While this article "10 things google has taught Us" originally appeared on cnn.com today, I thought it was a great read, and I didn't want to forget where I could read it, and show it to others. The 5th thing that Google has taught us really struck home for me :) (i wonder why)
5.) Treat engineers as kings
For most Valley companies, engineers are the equivalent of the television writer, the movie director, the book author. They are the creators. The 20% time Google grants its engineers gives them a sense that they are liberated to take risks, to follow their passions.
Innovation, as Bill Campbell told The McKinsey Quarterly, comes when "the crazy guys have stature, where engineers really are important.... empowered engineers are the single most important thing that you can have in a company."
It is no accident that Page and Brin and Schmidt spend so many hours each week in meetings with engineers. For most traditional media companies, the engineer is less central.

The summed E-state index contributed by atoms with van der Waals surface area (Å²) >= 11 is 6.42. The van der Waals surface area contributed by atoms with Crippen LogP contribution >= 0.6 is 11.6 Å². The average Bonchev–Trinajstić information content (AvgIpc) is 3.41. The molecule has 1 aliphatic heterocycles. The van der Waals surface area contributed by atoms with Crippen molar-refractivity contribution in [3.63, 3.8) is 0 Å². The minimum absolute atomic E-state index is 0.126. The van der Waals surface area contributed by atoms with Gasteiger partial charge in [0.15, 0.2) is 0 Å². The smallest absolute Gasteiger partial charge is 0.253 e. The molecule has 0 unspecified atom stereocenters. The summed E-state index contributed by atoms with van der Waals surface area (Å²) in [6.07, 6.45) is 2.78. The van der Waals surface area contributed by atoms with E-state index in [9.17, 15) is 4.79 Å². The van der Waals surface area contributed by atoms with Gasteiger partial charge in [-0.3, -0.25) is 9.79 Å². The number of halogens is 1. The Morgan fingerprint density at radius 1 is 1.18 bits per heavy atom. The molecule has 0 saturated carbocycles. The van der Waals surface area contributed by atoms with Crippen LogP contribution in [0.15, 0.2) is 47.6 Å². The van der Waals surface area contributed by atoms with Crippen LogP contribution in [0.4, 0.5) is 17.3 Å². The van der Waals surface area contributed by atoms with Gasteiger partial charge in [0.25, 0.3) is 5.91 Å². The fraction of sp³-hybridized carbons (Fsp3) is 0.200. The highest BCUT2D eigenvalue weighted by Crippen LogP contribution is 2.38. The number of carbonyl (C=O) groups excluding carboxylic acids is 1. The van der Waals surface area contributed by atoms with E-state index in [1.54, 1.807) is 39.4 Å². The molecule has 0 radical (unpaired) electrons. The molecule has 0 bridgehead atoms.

However, as digital is now part of the mainstream, and as older media companies struggle to master its challenges, they would do well to heed the advice Google's David Eun offers: Don't do what these companies traditionally do and stick "the geeks in a corner." Instead, CEO's should have at their elbow "a top Chief Technical Officer."
The rest of the article is filled with 9 other great tips and things to think about and it was well put together by Ken Auletta. Hop on over to cnn.com to view this interesting and thought provoking article. Hopefully I can help permeate some of these things into the culture of Navtrak, although I have to admit... we really happen to be quite like the points described here, we are very lucky!
And one more, the last point in fact is also good to ponder:
10.) "Life is long but time is short."
The words belong to Eric Schmidt, who explained: "Life is long in the sense that we have long memories. Time is short in that you have to move very quickly. But to me the most important thing to know is that life has a way of working things out. We forget so quickly what the problem was three or four years ago. So my personal view of life is that every problem is an opportunity."
This is a reason to think and act boldly, as Google has, to take risks, and not to be anchored down by "long memories."